On October 16, NASA launched “my first mission”, the Lucy mission to the Trojans, a hitherto unexplored population of ancient building blocks of our solar system. It was an amazing launch!
Let me explain why I call it “my first”: From the decision to fly a mission and/or selecting it for flight, there is about 4-5 years until that mission is ready to leave this planet and launch into space.
Until today, all missions launched into space since since I started working at NASA were essentially defined or started before I joined the team. No matter what I thought of them, I lived with prior choices made without any of my initial input.
There are many truly exciting missions in this category, such as two landings on Mars, seven missions focused on our most beautiful planet Earth, the Parker Solar Probe, the James Webb Space Telescope getting ready for launch later this year, and many more.
I loved working on these marvelous missions. But, even though I tried to consciously stay away from that, I noticed that (at least in my head) I had a tendency to blame some problems/issues with them on “prior decisions”. I comforted myself sometimes with an assertion that I would have predicted certain challenges and would have addressed issues immediately, making thing better and easier for our mission teams.
Well, I now live with the good, the bad, and the ugly of total accountability with the missions I either selected or managed to get into the budget for the first time. With these decisions, I have no excuses, not even in my head.
There is good (or even great!) like today’s launch of Lucy, exactly on schedule like we imagined it in late 2016 when I made the decision. I had put a lot of effort into trying to understand the leadership team and mission. I must say I was wrong in the sense that I thought they would do well, but they did much better than I thought! It has been inspiring to watch them gel into an incredibly effective team. I thought the science was incredibly compelling and it will take 12 years for the team to harvest that. Make no mistake – there is still a long path to go, but I feel good about it based on what I saw thus far.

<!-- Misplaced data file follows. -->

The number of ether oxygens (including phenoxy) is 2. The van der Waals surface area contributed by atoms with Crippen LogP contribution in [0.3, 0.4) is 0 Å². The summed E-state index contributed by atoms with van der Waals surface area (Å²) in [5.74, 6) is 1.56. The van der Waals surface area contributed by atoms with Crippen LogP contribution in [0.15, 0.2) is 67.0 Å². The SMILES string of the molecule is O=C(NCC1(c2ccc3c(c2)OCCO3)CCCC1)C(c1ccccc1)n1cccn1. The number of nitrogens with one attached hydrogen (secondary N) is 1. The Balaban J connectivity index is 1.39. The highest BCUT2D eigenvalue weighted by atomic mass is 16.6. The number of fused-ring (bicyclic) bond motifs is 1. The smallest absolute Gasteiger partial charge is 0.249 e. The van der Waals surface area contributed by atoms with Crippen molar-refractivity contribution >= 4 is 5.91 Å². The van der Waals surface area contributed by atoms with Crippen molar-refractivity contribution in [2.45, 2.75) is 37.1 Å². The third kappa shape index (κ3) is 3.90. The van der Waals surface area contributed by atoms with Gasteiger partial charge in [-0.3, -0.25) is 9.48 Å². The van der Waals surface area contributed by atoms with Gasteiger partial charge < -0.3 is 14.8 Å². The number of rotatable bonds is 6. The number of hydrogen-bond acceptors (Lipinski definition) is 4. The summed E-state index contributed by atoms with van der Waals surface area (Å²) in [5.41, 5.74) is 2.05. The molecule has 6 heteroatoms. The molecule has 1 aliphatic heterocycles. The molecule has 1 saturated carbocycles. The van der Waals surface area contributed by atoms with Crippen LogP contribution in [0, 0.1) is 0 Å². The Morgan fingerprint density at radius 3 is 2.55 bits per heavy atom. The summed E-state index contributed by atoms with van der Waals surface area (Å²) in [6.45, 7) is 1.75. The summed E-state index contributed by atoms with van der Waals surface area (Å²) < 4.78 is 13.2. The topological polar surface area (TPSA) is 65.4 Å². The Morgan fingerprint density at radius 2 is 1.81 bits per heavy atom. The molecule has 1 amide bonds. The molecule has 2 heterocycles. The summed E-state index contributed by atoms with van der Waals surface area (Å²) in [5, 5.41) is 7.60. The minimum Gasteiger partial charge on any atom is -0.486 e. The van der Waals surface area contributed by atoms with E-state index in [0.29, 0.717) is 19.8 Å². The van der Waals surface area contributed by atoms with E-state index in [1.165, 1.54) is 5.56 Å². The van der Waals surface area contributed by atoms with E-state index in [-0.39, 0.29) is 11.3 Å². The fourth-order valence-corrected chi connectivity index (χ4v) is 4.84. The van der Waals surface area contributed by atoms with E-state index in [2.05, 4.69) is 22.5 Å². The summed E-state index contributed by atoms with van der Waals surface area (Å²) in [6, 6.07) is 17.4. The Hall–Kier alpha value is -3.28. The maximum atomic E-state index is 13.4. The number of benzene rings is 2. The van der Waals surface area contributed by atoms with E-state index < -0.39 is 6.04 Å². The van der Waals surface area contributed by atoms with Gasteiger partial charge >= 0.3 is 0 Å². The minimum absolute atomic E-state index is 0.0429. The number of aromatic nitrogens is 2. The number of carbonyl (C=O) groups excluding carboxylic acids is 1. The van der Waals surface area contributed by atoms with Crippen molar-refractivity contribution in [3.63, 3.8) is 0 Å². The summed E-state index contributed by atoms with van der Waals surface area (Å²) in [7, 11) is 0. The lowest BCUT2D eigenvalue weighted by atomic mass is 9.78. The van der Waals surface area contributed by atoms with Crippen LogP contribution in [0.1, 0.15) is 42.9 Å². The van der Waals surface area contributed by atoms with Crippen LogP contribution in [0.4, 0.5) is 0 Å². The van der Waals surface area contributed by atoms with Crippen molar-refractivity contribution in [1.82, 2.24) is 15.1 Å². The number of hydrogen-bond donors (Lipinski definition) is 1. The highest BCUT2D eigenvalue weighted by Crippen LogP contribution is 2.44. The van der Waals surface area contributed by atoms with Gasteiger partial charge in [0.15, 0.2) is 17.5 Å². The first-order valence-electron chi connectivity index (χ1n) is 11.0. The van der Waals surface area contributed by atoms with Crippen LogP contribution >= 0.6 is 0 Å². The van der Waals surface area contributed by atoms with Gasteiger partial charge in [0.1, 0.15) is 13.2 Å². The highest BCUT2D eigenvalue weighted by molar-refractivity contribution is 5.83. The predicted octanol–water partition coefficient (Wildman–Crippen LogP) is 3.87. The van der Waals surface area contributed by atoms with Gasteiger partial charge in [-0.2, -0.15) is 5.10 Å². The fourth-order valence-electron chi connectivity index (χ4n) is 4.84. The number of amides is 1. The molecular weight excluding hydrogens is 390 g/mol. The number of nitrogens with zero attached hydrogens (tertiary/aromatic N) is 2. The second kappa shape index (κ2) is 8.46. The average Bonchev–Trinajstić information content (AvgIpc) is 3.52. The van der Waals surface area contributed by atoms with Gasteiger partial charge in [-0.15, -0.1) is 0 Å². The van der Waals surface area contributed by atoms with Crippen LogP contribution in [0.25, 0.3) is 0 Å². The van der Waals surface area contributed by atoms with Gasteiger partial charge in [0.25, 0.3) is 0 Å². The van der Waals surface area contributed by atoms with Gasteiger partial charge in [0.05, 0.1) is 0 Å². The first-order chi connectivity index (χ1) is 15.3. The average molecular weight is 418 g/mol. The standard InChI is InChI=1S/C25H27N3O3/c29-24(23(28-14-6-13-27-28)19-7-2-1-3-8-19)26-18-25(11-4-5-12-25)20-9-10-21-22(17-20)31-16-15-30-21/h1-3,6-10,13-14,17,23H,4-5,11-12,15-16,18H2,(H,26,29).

And then there are some bad things. For example, I thought I could overcome some systemic issues holding us back through improved decision making or implementing new leadership ideas. Well, some of our new ideas did indeed work, but giving myself a “good” across the board would be grade inflation still.
And finally, there are a few decisions I would file into the “ugly” category. Over time, I observed that decisions in this category seem to have some common sources. For example, I have gotten projects into trouble because I failed to identify or massively misjudged either a hidden political or long-held cultural influence. I think of these like dark matter in the universe – just because we cannot observe it directly does not make it any less real.
During the past years, I have learned – despite progress in many areas – that some things are just harder than I guessed. I am also even more appreciative of the many great “prior decisions” leaders have made before I joined NASA. And I am proud of our team as the vast majority of our missions are in the “good” category.
Photo Credit: (NASA/Bill Ingalls)
I am still in awe about the most amazing launch this morning, as the Atlas V took off the launch pad in a bright light and massive thunder and moved it from earth into its exciting orbit between the planets that will surely make history yet again. One of the best teams I have observed anywhere willed this mission into being, on schedule and below cost, despite COVID.
Although this mission is nowhere near over, and problems surely will arise as they always do, I am already quite certain: This was an excellent selection – I am glad I made it, and I thank our team for their leadership and support!